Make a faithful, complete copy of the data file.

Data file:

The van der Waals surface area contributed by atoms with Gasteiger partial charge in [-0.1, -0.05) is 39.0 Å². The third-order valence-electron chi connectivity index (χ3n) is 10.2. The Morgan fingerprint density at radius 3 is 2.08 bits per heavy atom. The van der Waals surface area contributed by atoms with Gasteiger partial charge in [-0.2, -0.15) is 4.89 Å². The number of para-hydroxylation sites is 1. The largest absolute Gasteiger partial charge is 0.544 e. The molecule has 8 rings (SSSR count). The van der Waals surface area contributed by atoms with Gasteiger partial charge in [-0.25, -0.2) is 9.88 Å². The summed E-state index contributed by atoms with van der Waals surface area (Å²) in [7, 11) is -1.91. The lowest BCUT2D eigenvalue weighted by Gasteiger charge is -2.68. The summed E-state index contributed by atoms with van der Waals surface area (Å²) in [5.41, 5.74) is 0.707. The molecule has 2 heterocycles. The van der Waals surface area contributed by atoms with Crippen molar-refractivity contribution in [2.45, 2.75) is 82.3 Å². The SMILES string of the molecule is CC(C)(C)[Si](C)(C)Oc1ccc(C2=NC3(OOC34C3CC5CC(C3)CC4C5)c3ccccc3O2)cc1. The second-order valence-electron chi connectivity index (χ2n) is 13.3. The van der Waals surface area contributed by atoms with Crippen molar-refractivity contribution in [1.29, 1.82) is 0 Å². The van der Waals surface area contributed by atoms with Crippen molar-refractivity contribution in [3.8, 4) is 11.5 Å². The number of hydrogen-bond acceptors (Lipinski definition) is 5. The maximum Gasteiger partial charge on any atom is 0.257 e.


The van der Waals surface area contributed by atoms with Gasteiger partial charge in [-0.1, -0.05) is 39.0 Å². The third-order valence-electron chi connectivity index (χ3n) is 10.2. The Morgan fingerprint density at radius 3 is 2.08 bits per heavy atom. The van der Waals surface area contributed by atoms with Gasteiger partial charge in [-0.2, -0.15) is 4.89 Å². The number of para-hydroxylation sites is 1. The largest absolute Gasteiger partial charge is 0.544 e. The molecule has 8 rings (SSSR count). The van der Waals surface area contributed by atoms with Gasteiger partial charge in [-0.25, -0.2) is 9.88 Å². The summed E-state index contributed by atoms with van der Waals surface area (Å²) in [7, 11) is -1.91. The lowest BCUT2D eigenvalue weighted by Gasteiger charge is -2.68. The summed E-state index contributed by atoms with van der Waals surface area (Å²) in [5.41, 5.74) is 0.707. The molecule has 2 heterocycles. The van der Waals surface area contributed by atoms with Crippen molar-refractivity contribution in [2.45, 2.75) is 82.3 Å². The SMILES string of the molecule is CC(C)(C)[Si](C)(C)Oc1ccc(C2=NC3(OOC34C3CC5CC(C3)CC4C5)c3ccccc3O2)cc1. The second-order valence-electron chi connectivity index (χ2n) is 13.3. The van der Waals surface area contributed by atoms with Crippen molar-refractivity contribution in [1.29, 1.82) is 0 Å². The van der Waals surface area contributed by atoms with Crippen molar-refractivity contribution in [3.8, 4) is 11.5 Å². The number of hydrogen-bond acceptors (Lipinski definition) is 5. The maximum Gasteiger partial charge on any atom is 0.257 e.